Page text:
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What Is The Difference Between A CT Scan And An MRI

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Computed tomography (CT) and magnetic resonance imaging (MRI) are both used for essentially the same thing: to diagnose cancer. However, what many people don’t know is the difference between the two methods or why you should choose one over the other. But we, here at Intermountain Medical Imaging, are here to help.

What are MRIs?

Using a large magnet, radio waves, and a computer, MRI scans create a detailed, cross-sectional image of your internal organs and structures.

Inside the machine, a constant magnetic field and radio frequencies are bouncing off of the fat and water molecules in your body. These radio waves are then transmitted to a receiver inside the machine, which uses it to translate an image of the body that can be used to diagnose various issues.

The following are examples where an MRI would be needed:

  • Anomalies of the brain or spinal cord
  • Tumors, cysts, and more in various areas of the body
  • Breast cancer screenings for women who might have breast cancer
  • Injuries or abnormalities of the joints
  • Various types of heart problems
  • Liver and other abdominal organ diseases
  • Pelvic pain evaluation in women
  • Uterine anomaly detection in women undergoing evaluation for infertility.

What are CT scans?

A CT scanner emits a series of narrow beams throughout the human body as it moves in the path of an arc. Its X-ray detector can see hundreds of complex levels of density, including tissues within a solid organ. This data is then transmitted to a computer, which uses it to build a 3-D cross-sectional picture of the body.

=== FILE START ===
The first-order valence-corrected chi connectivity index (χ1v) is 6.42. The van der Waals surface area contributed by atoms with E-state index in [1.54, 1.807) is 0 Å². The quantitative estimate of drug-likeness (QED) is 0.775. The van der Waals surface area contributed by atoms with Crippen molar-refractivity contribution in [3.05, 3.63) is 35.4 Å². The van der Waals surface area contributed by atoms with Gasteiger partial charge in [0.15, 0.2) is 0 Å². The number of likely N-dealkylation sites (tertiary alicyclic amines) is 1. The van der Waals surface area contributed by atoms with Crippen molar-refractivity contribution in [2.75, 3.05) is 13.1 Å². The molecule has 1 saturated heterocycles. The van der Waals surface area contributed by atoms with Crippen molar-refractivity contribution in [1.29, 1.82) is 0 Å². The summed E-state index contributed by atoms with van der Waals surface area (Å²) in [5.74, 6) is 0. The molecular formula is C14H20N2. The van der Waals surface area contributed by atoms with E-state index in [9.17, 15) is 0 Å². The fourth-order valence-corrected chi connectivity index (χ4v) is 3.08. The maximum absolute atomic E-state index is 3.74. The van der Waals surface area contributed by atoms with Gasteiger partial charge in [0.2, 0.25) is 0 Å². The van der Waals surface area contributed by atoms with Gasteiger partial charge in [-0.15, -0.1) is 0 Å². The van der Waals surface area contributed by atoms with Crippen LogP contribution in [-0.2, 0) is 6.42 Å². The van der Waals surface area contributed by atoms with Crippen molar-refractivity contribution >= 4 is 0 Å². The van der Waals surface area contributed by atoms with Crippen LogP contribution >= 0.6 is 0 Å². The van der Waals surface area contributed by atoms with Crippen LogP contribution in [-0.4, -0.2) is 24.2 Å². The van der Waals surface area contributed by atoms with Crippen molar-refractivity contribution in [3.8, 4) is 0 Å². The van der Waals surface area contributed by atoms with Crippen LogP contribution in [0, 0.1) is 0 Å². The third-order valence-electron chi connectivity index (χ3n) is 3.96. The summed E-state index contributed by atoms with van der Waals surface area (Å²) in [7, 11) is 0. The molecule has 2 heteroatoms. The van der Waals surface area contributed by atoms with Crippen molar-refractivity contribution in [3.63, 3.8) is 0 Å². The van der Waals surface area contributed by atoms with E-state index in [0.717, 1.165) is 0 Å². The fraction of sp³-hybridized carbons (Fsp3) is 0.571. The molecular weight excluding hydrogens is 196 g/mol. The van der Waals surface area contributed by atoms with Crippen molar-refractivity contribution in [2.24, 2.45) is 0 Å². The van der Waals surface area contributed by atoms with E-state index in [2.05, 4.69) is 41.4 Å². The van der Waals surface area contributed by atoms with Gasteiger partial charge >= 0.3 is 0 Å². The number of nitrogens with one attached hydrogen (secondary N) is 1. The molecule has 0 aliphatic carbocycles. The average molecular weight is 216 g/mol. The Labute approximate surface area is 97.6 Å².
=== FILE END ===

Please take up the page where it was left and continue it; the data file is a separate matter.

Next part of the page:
CT scans are often the preferred way of diagnosing many types of cancer. The following are some other examples of when CT scans are used:

  • Confirming the presence and location of a tumor, its size, and how much it has affected the nearby tissue.
  • Scanning the head to give crucial information about the brain such as if there’s any bleeding, swelling of the arteries, or a tumor.
  • Revealing lacerations of the spleen, kidneys, or liver.
  • Detecting abnormal tissue.
  • Deciding the areas for radiotherapy and biopsies as it can provide tons of valuable data on blood flow and other vascular conditions.
  • Assessing bone diseases, bone density, and the state of the patient’s spine.
  • Providing vital data about injuries to a patient’s hands, feet, and other skeletal structures.
  • Seeing small bones clearly, as well as their surrounding tissue.

The difference?

The main differences between CT scans and MRIs are:

  • While a CT scan uses X-rays, an MRI uses magnets and radio waves
  • A CT scan doesn’t show tendons and ligaments while an MRI does
  • MRI is better when dealing with the spinal cord
  • A CT scan is better for cancer, pneumonia, abnormal chest x-rays, and bleeding in the brain
  • Detecting a brain tumor is easier with an MRI
  • A CT scan is better suited for trauma cases
  • Broken bones are more clearly visible on a CT scan
  • CT scans give a better image of the lungs and organs in the chest cavity between them.